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# 9.4.9. Classification of age groups using functional connectivity¶

This example compares different kinds of functional connectivity between regions of interest : correlation, partial correlation, and tangent space embedding.

The resulting connectivity coefficients can be used to
discriminate children from adults. In general, the tangent space embedding
**outperforms** the standard correlations: see Dadi et al 2019
for a careful study.

Note

If you are using Nilearn with a version older than `0.9.0`

,
then you should either upgrade your version or import maskers
from the `input_data`

module instead of the `maskers`

module.

That is, you should manually replace in the following example all occurrences of:

```
from nilearn.maskers import NiftiMasker
```

with:

```
from nilearn.input_data import NiftiMasker
```

## 9.4.9.1. Load brain development fMRI dataset and MSDL atlas¶

We study only 30 subjects from the dataset, to save computation time.

```
from nilearn import datasets
development_dataset = datasets.fetch_development_fmri(n_subjects=30)
```

We use probabilistic regions of interest (ROIs) from the MSDL atlas.

```
msdl_data = datasets.fetch_atlas_msdl()
msdl_coords = msdl_data.region_coords
n_regions = len(msdl_coords)
print('MSDL has {0} ROIs, part of the following networks :\n{1}.'.format(
n_regions, msdl_data.networks))
```

Out:

```
MSDL has 39 ROIs, part of the following networks :
['Aud', 'Aud', 'Striate', 'DMN', 'DMN', 'DMN', 'DMN', 'Occ post', 'Motor', 'R V Att', 'R V Att', 'R V Att', 'R V Att', 'Basal', 'L V Att', 'L V Att', 'L V Att', 'D Att', 'D Att', 'Vis Sec', 'Vis Sec', 'Vis Sec', 'Salience', 'Salience', 'Salience', 'Temporal', 'Temporal', 'Language', 'Language', 'Language', 'Language', 'Language', 'Cereb', 'Dors PCC', 'Cing-Ins', 'Cing-Ins', 'Cing-Ins', 'Ant IPS', 'Ant IPS'].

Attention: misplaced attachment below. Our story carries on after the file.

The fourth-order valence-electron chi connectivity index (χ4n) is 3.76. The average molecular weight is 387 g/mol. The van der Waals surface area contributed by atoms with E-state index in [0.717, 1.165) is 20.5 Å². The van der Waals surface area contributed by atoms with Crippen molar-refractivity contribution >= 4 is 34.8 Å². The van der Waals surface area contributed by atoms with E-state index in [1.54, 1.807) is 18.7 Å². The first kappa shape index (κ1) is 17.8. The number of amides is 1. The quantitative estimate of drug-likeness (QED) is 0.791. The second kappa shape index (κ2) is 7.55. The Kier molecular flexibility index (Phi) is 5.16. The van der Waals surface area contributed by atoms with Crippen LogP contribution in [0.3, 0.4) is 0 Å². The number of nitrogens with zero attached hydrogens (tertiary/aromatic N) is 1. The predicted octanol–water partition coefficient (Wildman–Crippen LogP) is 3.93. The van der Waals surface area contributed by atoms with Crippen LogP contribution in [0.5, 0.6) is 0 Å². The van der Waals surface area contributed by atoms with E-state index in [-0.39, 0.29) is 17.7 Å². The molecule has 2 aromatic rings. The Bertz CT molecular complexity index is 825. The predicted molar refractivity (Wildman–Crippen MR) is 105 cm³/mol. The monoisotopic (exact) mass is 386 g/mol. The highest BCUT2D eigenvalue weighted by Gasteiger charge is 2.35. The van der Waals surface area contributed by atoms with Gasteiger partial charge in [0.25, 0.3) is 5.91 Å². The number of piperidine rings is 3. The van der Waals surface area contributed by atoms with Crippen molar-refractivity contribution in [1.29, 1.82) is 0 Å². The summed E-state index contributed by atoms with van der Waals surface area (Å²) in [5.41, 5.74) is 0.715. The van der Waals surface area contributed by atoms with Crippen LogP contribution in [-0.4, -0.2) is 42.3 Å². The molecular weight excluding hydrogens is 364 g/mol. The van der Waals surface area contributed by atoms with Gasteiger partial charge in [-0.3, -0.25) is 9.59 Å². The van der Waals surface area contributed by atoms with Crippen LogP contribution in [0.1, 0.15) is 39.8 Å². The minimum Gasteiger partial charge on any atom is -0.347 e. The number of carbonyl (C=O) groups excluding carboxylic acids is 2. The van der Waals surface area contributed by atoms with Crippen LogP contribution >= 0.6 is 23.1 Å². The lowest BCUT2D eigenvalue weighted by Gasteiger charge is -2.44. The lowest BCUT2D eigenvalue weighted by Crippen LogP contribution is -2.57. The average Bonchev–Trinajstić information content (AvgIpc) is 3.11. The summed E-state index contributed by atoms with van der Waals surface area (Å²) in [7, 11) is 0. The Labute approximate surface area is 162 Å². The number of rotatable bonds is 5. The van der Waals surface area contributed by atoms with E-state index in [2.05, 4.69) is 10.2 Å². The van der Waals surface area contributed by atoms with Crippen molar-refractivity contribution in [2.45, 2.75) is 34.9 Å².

```

## 9.4.9.2. Region signals extraction¶

To extract regions time series, we instantiate a
`nilearn.maskers.NiftiMapsMasker`

object and pass the atlas the
file name to it, as well as filtering band-width and detrending option.

```
from nilearn.maskers import NiftiMapsMasker
masker = NiftiMapsMasker(
msdl_data.maps, resampling_target="data", t_r=2, detrend=True,
low_pass=.1, high_pass=.01, memory='nilearn_cache', memory_level=1).fit()
```

Then we compute region signals and extract useful phenotypic information.

```
children = []
pooled_subjects = []
groups = [] # child or adult
for func_file, confound_file, phenotypic in zip(
development_dataset.func,
development_dataset.confounds,
development_dataset.phenotypic):
time_series = masker.transform(func_file, confounds=confound_file)
pooled_subjects.append(time_series)
if phenotypic['Child_Adult'] == 'child':
children.append(time_series)
groups.append(phenotypic['Child_Adult'])
print('Data has {0} children.'.format(len(children)))
```

Out:

```
Data has 24 children.
```

## 9.4.9.3. ROI-to-ROI correlations of children¶

The simpler and most commonly used kind of connectivity is correlation. It